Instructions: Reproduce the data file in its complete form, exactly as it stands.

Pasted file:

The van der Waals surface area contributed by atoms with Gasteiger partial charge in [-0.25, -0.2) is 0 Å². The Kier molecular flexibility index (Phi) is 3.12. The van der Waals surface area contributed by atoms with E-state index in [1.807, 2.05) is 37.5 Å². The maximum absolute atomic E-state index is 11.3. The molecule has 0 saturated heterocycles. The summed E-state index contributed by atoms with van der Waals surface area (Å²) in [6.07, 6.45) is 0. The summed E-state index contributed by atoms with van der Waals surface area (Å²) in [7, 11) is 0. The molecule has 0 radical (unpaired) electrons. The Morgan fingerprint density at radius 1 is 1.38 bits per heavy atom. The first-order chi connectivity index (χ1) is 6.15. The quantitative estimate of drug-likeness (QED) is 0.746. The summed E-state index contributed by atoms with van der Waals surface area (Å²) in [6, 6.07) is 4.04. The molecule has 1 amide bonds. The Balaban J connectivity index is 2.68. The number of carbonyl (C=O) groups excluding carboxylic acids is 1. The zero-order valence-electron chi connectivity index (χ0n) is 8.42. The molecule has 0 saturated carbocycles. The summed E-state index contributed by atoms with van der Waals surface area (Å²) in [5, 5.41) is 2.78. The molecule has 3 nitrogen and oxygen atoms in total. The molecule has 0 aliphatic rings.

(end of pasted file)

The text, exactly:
The van der Waals surface area contributed by atoms with Gasteiger partial charge in [-0.25, -0.2) is 0 Å². The Kier molecular flexibility index (Phi) is 3.12. The van der Waals surface area contributed by atoms with E-state index in [1.807, 2.05) is 37.5 Å². The maximum absolute atomic E-state index is 11.3. The molecule has 0 saturated heterocycles. The summed E-state index contributed by atoms with van der Waals surface area (Å²) in [6.07, 6.45) is 0. The summed E-state index contributed by atoms with van der Waals surface area (Å²) in [7, 11) is 0. The molecule has 0 radical (unpaired) electrons. The Morgan fingerprint density at radius 1 is 1.38 bits per heavy atom. The first-order chi connectivity index (χ1) is 6.15. The quantitative estimate of drug-likeness (QED) is 0.746. The summed E-state index contributed by atoms with van der Waals surface area (Å²) in [6, 6.07) is 4.04. The molecule has 1 amide bonds. The Balaban J connectivity index is 2.68. The number of carbonyl (C=O) groups excluding carboxylic acids is 1. The zero-order valence-electron chi connectivity index (χ0n) is 8.42. The molecule has 0 saturated carbocycles. The summed E-state index contributed by atoms with van der Waals surface area (Å²) in [5, 5.41) is 2.78. The molecule has 3 nitrogen and oxygen atoms in total. The molecule has 0 aliphatic rings.